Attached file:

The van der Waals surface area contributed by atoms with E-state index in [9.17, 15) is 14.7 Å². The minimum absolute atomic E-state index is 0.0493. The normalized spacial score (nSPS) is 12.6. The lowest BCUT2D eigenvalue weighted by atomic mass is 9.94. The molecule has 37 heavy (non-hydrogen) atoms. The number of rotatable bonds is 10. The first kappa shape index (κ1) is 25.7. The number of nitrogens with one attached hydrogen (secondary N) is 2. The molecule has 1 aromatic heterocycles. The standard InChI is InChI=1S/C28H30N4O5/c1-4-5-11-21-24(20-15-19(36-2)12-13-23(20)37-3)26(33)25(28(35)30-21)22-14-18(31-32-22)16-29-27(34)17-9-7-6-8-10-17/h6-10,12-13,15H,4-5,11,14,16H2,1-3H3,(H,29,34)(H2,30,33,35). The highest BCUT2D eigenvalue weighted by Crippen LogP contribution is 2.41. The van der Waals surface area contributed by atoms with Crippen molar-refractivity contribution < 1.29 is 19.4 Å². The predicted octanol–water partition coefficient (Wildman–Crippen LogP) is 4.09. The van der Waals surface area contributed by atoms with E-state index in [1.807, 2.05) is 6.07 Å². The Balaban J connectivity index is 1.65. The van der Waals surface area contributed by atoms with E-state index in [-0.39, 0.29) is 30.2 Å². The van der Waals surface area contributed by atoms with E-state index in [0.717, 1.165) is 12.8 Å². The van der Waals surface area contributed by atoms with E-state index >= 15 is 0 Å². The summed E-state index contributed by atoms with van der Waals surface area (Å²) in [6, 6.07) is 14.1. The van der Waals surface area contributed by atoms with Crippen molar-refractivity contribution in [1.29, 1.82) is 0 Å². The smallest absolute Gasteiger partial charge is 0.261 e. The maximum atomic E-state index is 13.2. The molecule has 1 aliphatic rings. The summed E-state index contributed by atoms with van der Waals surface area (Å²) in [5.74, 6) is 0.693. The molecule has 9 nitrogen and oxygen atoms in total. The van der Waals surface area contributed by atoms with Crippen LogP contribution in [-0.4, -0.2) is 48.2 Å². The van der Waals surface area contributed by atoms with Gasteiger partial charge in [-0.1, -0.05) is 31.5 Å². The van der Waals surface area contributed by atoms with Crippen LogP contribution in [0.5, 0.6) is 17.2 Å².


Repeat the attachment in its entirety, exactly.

The van der Waals surface area contributed by atoms with E-state index in [9.17, 15) is 14.7 Å². The minimum absolute atomic E-state index is 0.0493. The normalized spacial score (nSPS) is 12.6. The lowest BCUT2D eigenvalue weighted by atomic mass is 9.94. The molecule has 37 heavy (non-hydrogen) atoms. The number of rotatable bonds is 10. The first kappa shape index (κ1) is 25.7. The number of nitrogens with one attached hydrogen (secondary N) is 2. The molecule has 1 aromatic heterocycles. The standard InChI is InChI=1S/C28H30N4O5/c1-4-5-11-21-24(20-15-19(36-2)12-13-23(20)37-3)26(33)25(28(35)30-21)22-14-18(31-32-22)16-29-27(34)17-9-7-6-8-10-17/h6-10,12-13,15H,4-5,11,14,16H2,1-3H3,(H,29,34)(H2,30,33,35). The highest BCUT2D eigenvalue weighted by Crippen LogP contribution is 2.41. The van der Waals surface area contributed by atoms with Crippen molar-refractivity contribution < 1.29 is 19.4 Å². The predicted octanol–water partition coefficient (Wildman–Crippen LogP) is 4.09. The van der Waals surface area contributed by atoms with E-state index in [1.807, 2.05) is 6.07 Å². The Balaban J connectivity index is 1.65. The van der Waals surface area contributed by atoms with E-state index in [-0.39, 0.29) is 30.2 Å². The van der Waals surface area contributed by atoms with E-state index in [0.717, 1.165) is 12.8 Å². The van der Waals surface area contributed by atoms with E-state index >= 15 is 0 Å². The summed E-state index contributed by atoms with van der Waals surface area (Å²) in [6, 6.07) is 14.1. The van der Waals surface area contributed by atoms with Crippen molar-refractivity contribution in [1.29, 1.82) is 0 Å². The smallest absolute Gasteiger partial charge is 0.261 e. The maximum atomic E-state index is 13.2. The molecule has 1 aliphatic rings. The summed E-state index contributed by atoms with van der Waals surface area (Å²) in [5.74, 6) is 0.693. The molecule has 9 nitrogen and oxygen atoms in total. The van der Waals surface area contributed by atoms with Crippen LogP contribution in [-0.4, -0.2) is 48.2 Å². The van der Waals surface area contributed by atoms with Gasteiger partial charge in [-0.1, -0.05) is 31.5 Å². The van der Waals surface area contributed by atoms with Crippen LogP contribution in [0.5, 0.6) is 17.2 Å².